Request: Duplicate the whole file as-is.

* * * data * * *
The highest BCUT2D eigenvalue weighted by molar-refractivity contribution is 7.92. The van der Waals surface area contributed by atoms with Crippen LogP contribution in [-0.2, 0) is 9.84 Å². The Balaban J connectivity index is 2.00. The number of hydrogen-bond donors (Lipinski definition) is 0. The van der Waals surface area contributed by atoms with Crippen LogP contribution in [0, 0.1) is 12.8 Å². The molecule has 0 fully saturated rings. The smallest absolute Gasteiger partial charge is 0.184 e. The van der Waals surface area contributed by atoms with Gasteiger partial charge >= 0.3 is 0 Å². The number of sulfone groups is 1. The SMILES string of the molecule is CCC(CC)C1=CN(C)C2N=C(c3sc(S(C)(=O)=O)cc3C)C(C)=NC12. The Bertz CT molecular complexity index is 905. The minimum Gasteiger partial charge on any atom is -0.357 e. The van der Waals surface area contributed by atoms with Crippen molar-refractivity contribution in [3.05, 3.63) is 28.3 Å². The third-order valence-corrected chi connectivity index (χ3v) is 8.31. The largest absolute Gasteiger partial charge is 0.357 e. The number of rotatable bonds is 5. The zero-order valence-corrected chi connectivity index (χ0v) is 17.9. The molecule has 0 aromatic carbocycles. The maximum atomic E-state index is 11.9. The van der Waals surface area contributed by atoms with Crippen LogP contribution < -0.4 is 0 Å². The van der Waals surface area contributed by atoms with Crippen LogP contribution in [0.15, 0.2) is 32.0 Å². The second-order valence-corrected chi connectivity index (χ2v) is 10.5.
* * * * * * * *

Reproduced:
The highest BCUT2D eigenvalue weighted by molar-refractivity contribution is 7.92. The van der Waals surface area contributed by atoms with Crippen LogP contribution in [-0.2, 0) is 9.84 Å². The Balaban J connectivity index is 2.00. The number of hydrogen-bond donors (Lipinski definition) is 0. The van der Waals surface area contributed by atoms with Crippen LogP contribution in [0, 0.1) is 12.8 Å². The molecule has 0 fully saturated rings. The smallest absolute Gasteiger partial charge is 0.184 e. The van der Waals surface area contributed by atoms with Gasteiger partial charge >= 0.3 is 0 Å². The number of sulfone groups is 1. The SMILES string of the molecule is CCC(CC)C1=CN(C)C2N=C(c3sc(S(C)(=O)=O)cc3C)C(C)=NC12. The Bertz CT molecular complexity index is 905. The minimum Gasteiger partial charge on any atom is -0.357 e. The van der Waals surface area contributed by atoms with Crippen molar-refractivity contribution in [3.05, 3.63) is 28.3 Å². The third-order valence-corrected chi connectivity index (χ3v) is 8.31. The largest absolute Gasteiger partial charge is 0.357 e. The number of rotatable bonds is 5. The zero-order valence-corrected chi connectivity index (χ0v) is 17.9. The molecule has 0 aromatic carbocycles. The maximum atomic E-state index is 11.9. The van der Waals surface area contributed by atoms with Crippen LogP contribution < -0.4 is 0 Å². The van der Waals surface area contributed by atoms with Crippen LogP contribution in [0.15, 0.2) is 32.0 Å². The second-order valence-corrected chi connectivity index (χ2v) is 10.5.